Metal exposure can produce oxidative stress by disrupting the prooxidant/antioxidant balance. It has been suggested that calcium (Ca) may provide protection against metal toxicity in the organism. The objective of this study is to explore the effects of Ca availability and metal pollution on oxidative stress biomarkers in pied flycatcher (Ficedula hypoleuca) nestlings. For this purpose, we performed a Ca-supplementation experiment with birds inhabiting a Ca-poor and metal-polluted area in SW Finland. An array of oxidative stress biomarkers (GSH, GSH:GSSG ratio, GPx, GST, CAT, SOD, lipid peroxidation and protein carbonylation) was measured in red blood cells. The effects of antioxidant molecules and oxidative damage on nestling size, growth, fledging success and fledgling number were evaluated. We observed an up-regulation of GST activity and increased protein carbonyl content in the polluted zone, probably related to a combination of higher metal exposure and reduced food quantity and quality in this area. As expected, birds from the unpolluted zone showed higher GSH:GSSG ratio but, unexpectedly, also showed signs of higher lipid peroxidation (not statistically significant, p = 0.056), both responses likely being related with the lower Ca availability. Our study suggests that different measures of oxidative damage are affected by different factors: while damage to proteins was the target of metal exposure/food limitation, poor Ca availability may enhance damage to lipids in growing birds. The intercorrelations found between Ca in plasma, metal exposure and the different oxidative stress biomarkers show that the antioxidant defense is finely regulated to cope with increased oxidative challenges. Finally, our results suggest that the antioxidant status during early development, conditioned by environmental pollution and Ca availability, is one factor affecting nestling survival and fledgling number.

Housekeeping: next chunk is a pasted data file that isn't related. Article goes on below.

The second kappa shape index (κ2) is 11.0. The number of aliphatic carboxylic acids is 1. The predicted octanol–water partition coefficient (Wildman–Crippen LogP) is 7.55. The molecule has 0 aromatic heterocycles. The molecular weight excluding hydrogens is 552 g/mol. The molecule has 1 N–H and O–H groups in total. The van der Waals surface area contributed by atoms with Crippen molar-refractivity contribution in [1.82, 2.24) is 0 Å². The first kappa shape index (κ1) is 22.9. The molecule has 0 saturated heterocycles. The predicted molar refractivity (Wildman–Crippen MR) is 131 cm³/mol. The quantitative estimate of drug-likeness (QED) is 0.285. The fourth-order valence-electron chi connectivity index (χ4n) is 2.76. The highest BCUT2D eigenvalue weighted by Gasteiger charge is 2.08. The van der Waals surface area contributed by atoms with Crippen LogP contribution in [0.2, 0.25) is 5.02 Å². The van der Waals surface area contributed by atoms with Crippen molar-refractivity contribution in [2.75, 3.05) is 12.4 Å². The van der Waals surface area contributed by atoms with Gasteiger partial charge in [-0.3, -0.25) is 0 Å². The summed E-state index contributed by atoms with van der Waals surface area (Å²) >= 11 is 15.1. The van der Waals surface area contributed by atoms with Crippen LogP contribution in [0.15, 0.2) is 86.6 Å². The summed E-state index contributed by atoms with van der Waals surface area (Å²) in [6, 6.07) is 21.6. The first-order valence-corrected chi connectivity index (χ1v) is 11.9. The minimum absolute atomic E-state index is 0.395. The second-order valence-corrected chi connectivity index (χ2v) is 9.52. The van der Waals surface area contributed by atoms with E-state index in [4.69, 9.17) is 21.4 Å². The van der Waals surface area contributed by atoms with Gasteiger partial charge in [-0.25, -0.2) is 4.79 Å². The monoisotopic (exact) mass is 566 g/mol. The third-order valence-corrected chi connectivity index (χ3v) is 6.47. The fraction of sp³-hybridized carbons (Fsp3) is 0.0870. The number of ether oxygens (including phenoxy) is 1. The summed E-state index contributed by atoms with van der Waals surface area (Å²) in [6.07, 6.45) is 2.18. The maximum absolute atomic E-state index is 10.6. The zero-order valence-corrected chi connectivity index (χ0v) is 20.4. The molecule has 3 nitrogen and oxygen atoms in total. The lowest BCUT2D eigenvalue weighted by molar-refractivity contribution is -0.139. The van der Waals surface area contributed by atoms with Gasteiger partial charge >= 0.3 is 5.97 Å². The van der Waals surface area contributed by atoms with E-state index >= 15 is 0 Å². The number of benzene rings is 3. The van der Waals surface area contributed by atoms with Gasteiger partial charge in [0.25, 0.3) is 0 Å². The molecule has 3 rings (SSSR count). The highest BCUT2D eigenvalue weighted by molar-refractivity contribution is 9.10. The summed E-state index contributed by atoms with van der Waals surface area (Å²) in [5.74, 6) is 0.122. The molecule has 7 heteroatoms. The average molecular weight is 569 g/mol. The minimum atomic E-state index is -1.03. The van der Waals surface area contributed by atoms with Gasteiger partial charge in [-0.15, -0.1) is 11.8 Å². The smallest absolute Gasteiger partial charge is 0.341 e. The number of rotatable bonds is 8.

Environmental Pollution – Elsevier
Published: Oct 1, 2017
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